The scale of this epidemic was absolutely unheard of. When it was finally over, in March 2016, more than 28.000 people had been reported to be infected, of which 11,000 died. Before this epidemic, the largest Ebola outbreak had 425 infected people! Everybody, including MSF, was completely overwhelmed by this outbreak.”

Ebola virus. Ebola 10 years ago. What is ebola. Ebola disease and symptoms. Tatort ebola virus
MSF staff members carry a deceased Ebola patient to the morgue. Kailahun Ebola management centre, December 2014.Picture taken in 2014. 
Sylvain Cherkaoui/Cosmos

3. Was the response to the Ebola outbreak different too?

Michel Van Herp: “For almost six months, the world tried to ignore this outbreak. Only by the end of the summer of 2014, other governments and aid organisations finally started to help.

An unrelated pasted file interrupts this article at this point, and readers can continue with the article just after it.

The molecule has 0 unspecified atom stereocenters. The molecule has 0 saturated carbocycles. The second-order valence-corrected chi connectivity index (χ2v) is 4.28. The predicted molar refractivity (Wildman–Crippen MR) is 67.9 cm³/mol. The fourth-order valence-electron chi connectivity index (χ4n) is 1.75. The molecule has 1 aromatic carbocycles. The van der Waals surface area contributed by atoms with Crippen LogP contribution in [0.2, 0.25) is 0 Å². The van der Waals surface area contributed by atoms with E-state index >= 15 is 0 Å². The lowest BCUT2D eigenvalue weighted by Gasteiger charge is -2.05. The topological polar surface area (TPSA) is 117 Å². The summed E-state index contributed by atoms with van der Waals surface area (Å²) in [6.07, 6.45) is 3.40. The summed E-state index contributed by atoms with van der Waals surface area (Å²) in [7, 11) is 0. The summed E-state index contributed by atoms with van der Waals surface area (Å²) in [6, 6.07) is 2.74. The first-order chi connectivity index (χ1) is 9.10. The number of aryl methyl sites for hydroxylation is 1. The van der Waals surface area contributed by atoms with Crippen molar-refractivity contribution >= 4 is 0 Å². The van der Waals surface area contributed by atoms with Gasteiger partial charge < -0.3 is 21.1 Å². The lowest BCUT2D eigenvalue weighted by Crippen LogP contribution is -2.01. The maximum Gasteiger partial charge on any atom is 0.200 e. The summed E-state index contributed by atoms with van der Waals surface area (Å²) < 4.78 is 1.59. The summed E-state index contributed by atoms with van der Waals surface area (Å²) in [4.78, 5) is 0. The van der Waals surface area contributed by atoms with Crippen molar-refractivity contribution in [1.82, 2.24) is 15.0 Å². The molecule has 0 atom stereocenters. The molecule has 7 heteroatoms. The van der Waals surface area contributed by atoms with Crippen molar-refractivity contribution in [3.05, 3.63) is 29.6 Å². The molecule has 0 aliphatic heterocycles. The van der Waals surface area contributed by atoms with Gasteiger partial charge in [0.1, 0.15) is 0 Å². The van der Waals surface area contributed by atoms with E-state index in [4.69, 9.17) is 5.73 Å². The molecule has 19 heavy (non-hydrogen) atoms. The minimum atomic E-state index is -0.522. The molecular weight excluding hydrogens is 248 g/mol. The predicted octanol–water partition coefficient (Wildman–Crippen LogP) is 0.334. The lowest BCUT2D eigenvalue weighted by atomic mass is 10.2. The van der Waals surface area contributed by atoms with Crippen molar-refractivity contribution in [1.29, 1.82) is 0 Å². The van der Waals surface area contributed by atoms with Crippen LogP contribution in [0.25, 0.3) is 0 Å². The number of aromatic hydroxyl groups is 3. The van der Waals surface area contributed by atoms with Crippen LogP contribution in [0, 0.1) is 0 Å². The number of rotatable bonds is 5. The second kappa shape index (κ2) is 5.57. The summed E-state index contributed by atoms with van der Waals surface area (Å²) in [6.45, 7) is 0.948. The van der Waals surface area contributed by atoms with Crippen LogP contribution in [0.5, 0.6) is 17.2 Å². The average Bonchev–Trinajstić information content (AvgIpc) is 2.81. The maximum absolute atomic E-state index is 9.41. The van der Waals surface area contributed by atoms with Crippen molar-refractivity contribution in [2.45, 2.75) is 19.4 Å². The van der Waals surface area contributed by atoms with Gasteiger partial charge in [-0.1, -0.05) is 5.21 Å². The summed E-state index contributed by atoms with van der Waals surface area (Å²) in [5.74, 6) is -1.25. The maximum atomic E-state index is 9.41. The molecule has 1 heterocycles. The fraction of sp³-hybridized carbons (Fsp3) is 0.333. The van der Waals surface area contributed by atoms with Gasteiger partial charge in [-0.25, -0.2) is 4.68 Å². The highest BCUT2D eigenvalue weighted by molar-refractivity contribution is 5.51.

At the time, there were no treatments for Ebola. Patients would be admitted to an Ebola clinic, mainly to avoid they would infect other people. In earlier outbreaks, a family member could accompany the patient. However, in 2014, very big structures had to be built to admit the huge number of patients. The safety procedures had to be extremely strict, and it was impossible to allow family members. This large-scale approach scared patients and their families.

By the end of 2014, dozens of aid organisations, most of them inexperienced with Ebola, were involved in different aspects of the response. The coordination of all those organisations, in multiple places in multiple countries, was extremely challenging. Some governments turned to authoritarian tactics to force patients and their family into compliance. That scared them even more.

The focus on the patients and their families, which had been so key to contain previous outbreaks, was completely lost in the enormous machine that the Ebola response had become.”

MSF, Doctors Without Borders, Democratic Republic of Congo, Responding to Ebola

Ebola outbreak in DRC's Equateur province

On 1 June 2020, a new Ebola virus disease (EVD) outbreak was declared in Équateur province, western Democratic Republic of the Congo (DRC), the country’s eleventh recorded epidemic.

4. Did we learn anything from it?